Dialogue: "Berkeley Braces for Bankruptcy: Red Flag Warning from Berkeley City Auditor" and the Auditor's Response

Isabelle Gaston, PhD and Ann-Marie Hogan, Berkeley City Auditor
Thursday October 05, 2017 - 01:30:00 PM

Editor's Note: This interesting discussion was posted to the public record as part of communications to the Berkeley City Council. We have Dr. Gaston's permission to publish it, and the quoted title is hers. 

To Whom It May Concern: 

Two nights ago, at Berkeley City Council, the Berkeley City Auditor warned the Berkeley City Manager and the Berkeley City Council that the City could face bankruptcy unless steps are taken to protect our reserves.
  • The auditor stated that Berkeley has "serious unfunded liabilities" -- that originated in 1999, not in 2008, as the unions and politicians tell the story.
  • She acknowledged the "enormous pressure" the unions are putting on Council to give them raises.
  • She said that "we're looking at other cities that are going to hit the wall sooner than we are...we are looking at other cities that are talking about bankruptcy within the next 4 years as they spend down the reserves they have"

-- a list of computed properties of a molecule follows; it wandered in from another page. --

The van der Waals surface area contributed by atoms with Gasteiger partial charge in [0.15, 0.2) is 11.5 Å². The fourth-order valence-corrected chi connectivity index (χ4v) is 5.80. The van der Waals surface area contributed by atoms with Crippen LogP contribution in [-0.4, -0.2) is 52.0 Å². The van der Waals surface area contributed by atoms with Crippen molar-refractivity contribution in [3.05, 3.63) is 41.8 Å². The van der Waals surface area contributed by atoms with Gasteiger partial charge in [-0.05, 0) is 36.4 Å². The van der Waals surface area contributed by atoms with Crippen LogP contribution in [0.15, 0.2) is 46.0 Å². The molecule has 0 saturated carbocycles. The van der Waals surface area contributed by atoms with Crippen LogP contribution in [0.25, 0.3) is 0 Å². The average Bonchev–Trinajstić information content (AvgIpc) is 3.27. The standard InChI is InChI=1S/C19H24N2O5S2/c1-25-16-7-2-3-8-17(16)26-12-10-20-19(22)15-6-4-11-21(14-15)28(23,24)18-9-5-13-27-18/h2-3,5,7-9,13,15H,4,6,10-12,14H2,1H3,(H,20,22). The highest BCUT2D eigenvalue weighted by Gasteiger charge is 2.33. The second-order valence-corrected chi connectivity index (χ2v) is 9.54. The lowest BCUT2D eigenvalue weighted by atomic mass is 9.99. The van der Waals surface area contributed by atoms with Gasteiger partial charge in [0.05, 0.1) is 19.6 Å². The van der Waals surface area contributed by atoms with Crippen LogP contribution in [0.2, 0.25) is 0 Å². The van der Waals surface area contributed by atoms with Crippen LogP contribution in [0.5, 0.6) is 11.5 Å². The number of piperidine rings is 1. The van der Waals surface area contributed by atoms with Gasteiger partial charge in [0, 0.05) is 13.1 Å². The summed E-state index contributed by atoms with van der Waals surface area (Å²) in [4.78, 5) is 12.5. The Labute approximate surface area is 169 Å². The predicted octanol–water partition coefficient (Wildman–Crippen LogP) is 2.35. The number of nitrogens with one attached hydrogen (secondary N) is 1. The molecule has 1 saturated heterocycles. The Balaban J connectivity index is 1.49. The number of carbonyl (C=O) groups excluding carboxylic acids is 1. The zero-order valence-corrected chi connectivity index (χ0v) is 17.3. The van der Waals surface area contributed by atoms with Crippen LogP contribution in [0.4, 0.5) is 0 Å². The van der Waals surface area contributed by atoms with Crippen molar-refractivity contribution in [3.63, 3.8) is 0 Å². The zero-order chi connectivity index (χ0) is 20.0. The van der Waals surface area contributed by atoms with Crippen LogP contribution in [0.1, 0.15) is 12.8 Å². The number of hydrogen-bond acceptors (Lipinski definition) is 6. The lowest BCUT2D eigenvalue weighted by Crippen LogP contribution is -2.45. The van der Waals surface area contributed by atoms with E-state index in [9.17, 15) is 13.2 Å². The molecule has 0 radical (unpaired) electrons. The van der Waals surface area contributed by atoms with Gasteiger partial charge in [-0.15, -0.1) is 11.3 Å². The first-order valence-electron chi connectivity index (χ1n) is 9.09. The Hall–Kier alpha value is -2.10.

From the Auditor's statements, it is pretty easy to connect the dots:
  • The Mayor and Council plan to use the City's reserves to give unions a raise.
  • The draining of the reserves will lead sooner - rather than later - to bankruptcy. Possibly within 4 years.
Is political payback to the unions that supported the Mayor and new majority last November more important than avoiding bankruptcy?
We'll see soon enough!
And this will be this Council's legacy.
Isabelle Gaston, PhD 


Dear Isabelle – 

I disagree with your characterization of what I said (the first two bullets) and with your conclusions. I’m in an all day, live, on line training so I won’t have the opportunity to respond more fully today 

First bullet: 1999 was in reference to the discussions about increasing the benefits for state employees, not to the beginning of unfunded liabilities; PERS was super-funded back then. 

Second bullet: I have no information whatsoever about pressure being put on the Council by employees; I spoke more globally about the pressures that are inevitable when there are not enough resources to accomplish the City’s objectives. 

Regarding your conclusions, I absolutely am not predicting that the city will be bankrupt in four years, but rather that the PERS rates will be so high that difficult choices will be made. I also have no knowledge of particular pressures put on Council for particular expenditures other than what I see at public comment at Council meetings here and in other cities. 

My apologies for replying to all, but I suggest that anyone interested in my actual extemporaneous comments can go on line and listen to them; the video is posted on the city’s web site. 

Thank you very much for your interest. 

Ann-Marie [Hogan, Berkeley City Auditor]